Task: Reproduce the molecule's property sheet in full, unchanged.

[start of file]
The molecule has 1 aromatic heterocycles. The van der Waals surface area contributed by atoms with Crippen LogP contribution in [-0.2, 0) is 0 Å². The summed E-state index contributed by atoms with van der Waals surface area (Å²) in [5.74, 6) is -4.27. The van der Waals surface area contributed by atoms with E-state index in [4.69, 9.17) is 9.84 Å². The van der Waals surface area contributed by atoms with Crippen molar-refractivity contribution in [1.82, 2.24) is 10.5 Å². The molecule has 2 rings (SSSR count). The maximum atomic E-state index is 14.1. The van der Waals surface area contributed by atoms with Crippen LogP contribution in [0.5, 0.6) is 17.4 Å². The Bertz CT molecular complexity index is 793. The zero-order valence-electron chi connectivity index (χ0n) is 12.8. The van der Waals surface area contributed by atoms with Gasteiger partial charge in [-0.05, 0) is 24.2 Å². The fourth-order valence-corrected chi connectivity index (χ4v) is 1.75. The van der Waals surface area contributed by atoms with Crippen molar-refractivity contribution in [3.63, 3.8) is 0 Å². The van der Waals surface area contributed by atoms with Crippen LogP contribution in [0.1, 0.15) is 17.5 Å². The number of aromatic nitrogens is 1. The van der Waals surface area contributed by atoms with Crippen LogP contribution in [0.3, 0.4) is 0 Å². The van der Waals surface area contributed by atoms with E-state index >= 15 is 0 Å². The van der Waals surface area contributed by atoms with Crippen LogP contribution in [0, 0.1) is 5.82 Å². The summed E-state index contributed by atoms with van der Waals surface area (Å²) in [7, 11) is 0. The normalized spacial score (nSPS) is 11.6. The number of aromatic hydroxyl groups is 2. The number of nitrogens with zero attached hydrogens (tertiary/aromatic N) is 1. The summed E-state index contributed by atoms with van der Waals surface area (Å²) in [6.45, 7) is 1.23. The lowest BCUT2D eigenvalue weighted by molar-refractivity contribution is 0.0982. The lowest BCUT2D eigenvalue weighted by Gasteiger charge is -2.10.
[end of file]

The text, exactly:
The molecule has 1 aromatic heterocycles. The van der Waals surface area contributed by atoms with Crippen LogP contribution in [-0.2, 0) is 0 Å². The summed E-state index contributed by atoms with van der Waals surface area (Å²) in [5.74, 6) is -4.27. The van der Waals surface area contributed by atoms with E-state index in [4.69, 9.17) is 9.84 Å². The van der Waals surface area contributed by atoms with Crippen molar-refractivity contribution in [1.82, 2.24) is 10.5 Å². The molecule has 2 rings (SSSR count). The maximum atomic E-state index is 14.1. The van der Waals surface area contributed by atoms with Crippen LogP contribution in [0.5, 0.6) is 17.4 Å². The Bertz CT molecular complexity index is 793. The zero-order valence-electron chi connectivity index (χ0n) is 12.8. The van der Waals surface area contributed by atoms with Gasteiger partial charge in [-0.05, 0) is 24.2 Å². The fourth-order valence-corrected chi connectivity index (χ4v) is 1.75. The van der Waals surface area contributed by atoms with Crippen molar-refractivity contribution in [3.63, 3.8) is 0 Å². The van der Waals surface area contributed by atoms with Crippen LogP contribution in [0.1, 0.15) is 17.5 Å². The number of aromatic nitrogens is 1. The van der Waals surface area contributed by atoms with Crippen LogP contribution in [0.3, 0.4) is 0 Å². The van der Waals surface area contributed by atoms with E-state index >= 15 is 0 Å². The van der Waals surface area contributed by atoms with Crippen LogP contribution in [0, 0.1) is 5.82 Å². The summed E-state index contributed by atoms with van der Waals surface area (Å²) in [7, 11) is 0. The normalized spacial score (nSPS) is 11.6. The number of aromatic hydroxyl groups is 2. The number of nitrogens with zero attached hydrogens (tertiary/aromatic N) is 1. The summed E-state index contributed by atoms with van der Waals surface area (Å²) in [6.45, 7) is 1.23. The lowest BCUT2D eigenvalue weighted by molar-refractivity contribution is 0.0982. The lowest BCUT2D eigenvalue weighted by Gasteiger charge is -2.10.